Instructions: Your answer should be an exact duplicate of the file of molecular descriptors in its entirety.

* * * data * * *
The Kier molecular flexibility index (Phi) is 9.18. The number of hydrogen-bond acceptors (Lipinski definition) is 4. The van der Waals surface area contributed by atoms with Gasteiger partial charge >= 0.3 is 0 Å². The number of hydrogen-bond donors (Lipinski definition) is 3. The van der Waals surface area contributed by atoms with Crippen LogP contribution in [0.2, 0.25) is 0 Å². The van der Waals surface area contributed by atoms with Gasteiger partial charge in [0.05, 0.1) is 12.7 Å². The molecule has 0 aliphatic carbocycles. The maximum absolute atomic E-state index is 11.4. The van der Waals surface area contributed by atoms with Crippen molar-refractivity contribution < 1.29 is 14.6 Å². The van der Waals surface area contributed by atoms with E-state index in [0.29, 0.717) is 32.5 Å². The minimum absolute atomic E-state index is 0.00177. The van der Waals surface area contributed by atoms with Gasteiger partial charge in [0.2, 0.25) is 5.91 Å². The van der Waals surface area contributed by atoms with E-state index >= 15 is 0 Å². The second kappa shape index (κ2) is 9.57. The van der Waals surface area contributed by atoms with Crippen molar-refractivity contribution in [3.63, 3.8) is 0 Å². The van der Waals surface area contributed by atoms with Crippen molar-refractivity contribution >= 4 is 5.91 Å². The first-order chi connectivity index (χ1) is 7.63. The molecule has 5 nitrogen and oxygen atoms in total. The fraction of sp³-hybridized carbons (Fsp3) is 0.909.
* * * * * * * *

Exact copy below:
The Kier molecular flexibility index (Phi) is 9.18. The number of hydrogen-bond acceptors (Lipinski definition) is 4. The van der Waals surface area contributed by atoms with Gasteiger partial charge >= 0.3 is 0 Å². The number of hydrogen-bond donors (Lipinski definition) is 3. The van der Waals surface area contributed by atoms with Crippen LogP contribution in [0.2, 0.25) is 0 Å². The van der Waals surface area contributed by atoms with Gasteiger partial charge in [0.05, 0.1) is 12.7 Å². The molecule has 0 aliphatic carbocycles. The maximum absolute atomic E-state index is 11.4. The van der Waals surface area contributed by atoms with Crippen molar-refractivity contribution < 1.29 is 14.6 Å². The van der Waals surface area contributed by atoms with E-state index in [0.29, 0.717) is 32.5 Å². The minimum absolute atomic E-state index is 0.00177. The van der Waals surface area contributed by atoms with Gasteiger partial charge in [0.2, 0.25) is 5.91 Å². The van der Waals surface area contributed by atoms with E-state index >= 15 is 0 Å². The second kappa shape index (κ2) is 9.57. The van der Waals surface area contributed by atoms with Crippen molar-refractivity contribution in [3.63, 3.8) is 0 Å². The van der Waals surface area contributed by atoms with Crippen molar-refractivity contribution >= 4 is 5.91 Å². The first-order chi connectivity index (χ1) is 7.63. The molecule has 5 nitrogen and oxygen atoms in total. The fraction of sp³-hybridized carbons (Fsp3) is 0.909.